4. In the present case we must approach the question from this point of view: Whether the Subordinate Judge has been shown to our satisfaction to have committed an error in arriving at his finding of fact, on his appreciation of the evidence, that the plaintiff's case is true and that the defendant's case is false as to the consideration of the promissory note. Now, in deciding that question, at the outset regard must be had to one or two undisputed facts in the case. Although the defendant is found to be an agriculturist, yet he cannot be said to be an ignorant man. As the Subordinate Judge has pointed out in his judgment, both the plaintiff and the defendant are money lenders The defendant for some time has been taking contracts from Government, and I think that a fair presumption may be made from that circumstance that he is a shrewd man and knows what he is about, and would not enter into dealings without careful consideration. The Subordinate Judge remarks that both parties were equally matched in point of intelligence and shrewdness. As regards the transaction of the promissory note in dispute, the defendant has admitted in his deposition that he had previous dealings with the plaintiff. It is true that he has qualified that admission by the statement that those dealings have been settled, and that he owes no money whatever to the plaintiff. But that there had been dealings at one time is an admitted fact. Whether they were settled is the very question which is now in dispute. The plaintiff says it was settled by the promissory note in dispute.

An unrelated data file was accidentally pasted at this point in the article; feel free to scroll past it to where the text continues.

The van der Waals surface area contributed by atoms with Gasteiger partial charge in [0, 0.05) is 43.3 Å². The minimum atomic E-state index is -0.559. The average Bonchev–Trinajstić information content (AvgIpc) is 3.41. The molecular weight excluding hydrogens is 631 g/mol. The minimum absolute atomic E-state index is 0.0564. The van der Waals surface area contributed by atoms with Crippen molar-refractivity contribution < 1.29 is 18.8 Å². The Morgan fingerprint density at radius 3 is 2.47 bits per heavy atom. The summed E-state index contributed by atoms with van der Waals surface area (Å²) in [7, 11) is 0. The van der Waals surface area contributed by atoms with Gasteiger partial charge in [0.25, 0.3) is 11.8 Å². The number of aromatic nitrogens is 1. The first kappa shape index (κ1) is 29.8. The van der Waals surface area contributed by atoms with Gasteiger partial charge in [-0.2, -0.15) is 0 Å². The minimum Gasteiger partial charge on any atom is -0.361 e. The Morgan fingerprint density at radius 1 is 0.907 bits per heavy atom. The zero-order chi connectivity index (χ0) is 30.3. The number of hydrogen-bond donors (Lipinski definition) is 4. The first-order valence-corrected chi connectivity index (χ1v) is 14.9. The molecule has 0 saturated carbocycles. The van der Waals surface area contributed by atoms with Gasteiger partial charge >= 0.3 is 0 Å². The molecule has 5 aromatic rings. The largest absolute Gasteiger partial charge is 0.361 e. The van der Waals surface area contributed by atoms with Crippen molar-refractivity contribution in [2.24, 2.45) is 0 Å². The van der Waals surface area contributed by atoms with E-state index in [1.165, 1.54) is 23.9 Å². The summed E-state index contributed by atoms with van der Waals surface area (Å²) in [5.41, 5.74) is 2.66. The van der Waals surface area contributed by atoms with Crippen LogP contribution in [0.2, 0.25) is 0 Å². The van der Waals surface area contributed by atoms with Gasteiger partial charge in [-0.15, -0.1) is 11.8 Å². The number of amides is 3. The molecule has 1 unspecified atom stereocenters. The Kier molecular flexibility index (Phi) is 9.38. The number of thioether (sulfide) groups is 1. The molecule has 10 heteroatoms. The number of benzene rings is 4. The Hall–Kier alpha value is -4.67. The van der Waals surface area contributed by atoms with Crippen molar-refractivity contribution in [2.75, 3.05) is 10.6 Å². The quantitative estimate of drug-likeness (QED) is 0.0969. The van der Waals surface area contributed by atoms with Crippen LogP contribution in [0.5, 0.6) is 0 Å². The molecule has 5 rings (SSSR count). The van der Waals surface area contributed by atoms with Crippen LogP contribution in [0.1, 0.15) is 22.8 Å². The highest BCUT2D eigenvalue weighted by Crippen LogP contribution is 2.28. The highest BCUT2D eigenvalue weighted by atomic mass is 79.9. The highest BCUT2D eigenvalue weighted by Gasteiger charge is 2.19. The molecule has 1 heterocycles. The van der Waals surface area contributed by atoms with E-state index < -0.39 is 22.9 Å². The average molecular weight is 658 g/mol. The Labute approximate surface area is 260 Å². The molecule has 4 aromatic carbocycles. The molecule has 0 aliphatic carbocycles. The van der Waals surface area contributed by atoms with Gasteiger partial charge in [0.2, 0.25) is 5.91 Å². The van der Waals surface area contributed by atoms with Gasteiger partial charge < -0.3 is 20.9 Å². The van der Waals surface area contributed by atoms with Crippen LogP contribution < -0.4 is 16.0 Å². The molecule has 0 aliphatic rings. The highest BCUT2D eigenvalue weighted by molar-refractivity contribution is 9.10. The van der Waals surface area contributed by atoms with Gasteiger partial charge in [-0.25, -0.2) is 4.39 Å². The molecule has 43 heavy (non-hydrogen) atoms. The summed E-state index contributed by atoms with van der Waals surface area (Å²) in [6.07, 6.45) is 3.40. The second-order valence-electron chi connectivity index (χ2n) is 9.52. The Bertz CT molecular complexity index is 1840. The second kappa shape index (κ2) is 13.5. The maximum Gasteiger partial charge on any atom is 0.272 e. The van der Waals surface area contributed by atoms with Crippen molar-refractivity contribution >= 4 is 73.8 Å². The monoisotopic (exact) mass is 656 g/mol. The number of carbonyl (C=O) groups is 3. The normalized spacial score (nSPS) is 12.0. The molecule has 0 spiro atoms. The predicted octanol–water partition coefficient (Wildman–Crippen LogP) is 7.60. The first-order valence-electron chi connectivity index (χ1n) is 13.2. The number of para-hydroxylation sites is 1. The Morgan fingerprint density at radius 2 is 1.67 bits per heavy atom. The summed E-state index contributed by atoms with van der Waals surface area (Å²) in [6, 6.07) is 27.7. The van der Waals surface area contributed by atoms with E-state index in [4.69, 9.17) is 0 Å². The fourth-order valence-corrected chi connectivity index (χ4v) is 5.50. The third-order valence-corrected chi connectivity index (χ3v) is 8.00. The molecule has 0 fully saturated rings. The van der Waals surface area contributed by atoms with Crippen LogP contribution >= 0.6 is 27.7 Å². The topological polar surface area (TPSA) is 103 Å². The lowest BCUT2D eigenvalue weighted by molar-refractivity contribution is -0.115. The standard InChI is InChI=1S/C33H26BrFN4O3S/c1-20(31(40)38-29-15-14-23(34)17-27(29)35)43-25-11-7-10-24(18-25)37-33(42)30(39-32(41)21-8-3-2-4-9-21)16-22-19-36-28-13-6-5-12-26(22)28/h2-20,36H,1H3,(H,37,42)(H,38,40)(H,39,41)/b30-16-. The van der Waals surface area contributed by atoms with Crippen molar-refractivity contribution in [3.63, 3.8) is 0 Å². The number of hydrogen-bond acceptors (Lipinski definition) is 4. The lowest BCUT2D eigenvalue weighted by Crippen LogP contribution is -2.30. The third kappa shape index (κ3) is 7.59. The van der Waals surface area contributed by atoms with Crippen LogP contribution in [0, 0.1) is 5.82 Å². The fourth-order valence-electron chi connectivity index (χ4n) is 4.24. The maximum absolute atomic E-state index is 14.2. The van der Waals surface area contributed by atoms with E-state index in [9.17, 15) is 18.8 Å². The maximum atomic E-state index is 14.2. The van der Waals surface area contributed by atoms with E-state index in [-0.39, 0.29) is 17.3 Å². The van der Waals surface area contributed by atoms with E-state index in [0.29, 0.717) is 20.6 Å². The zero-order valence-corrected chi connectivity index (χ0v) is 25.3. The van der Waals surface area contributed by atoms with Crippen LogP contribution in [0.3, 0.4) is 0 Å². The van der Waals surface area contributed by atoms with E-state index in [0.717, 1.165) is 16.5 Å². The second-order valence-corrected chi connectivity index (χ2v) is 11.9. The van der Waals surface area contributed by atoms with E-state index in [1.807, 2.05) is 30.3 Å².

5. The plaintiff's case is that these dealings had lasted for several years; that there were accounts between the parties, and that on the date of the promissory note the accounts were made up and adjusted with the result that the defendant promised to pay a lump sum of Rs. 15,000 to the plaintiff by way of settlement. That is the consideration alleged by the plaintiff, and stated in the promissory note.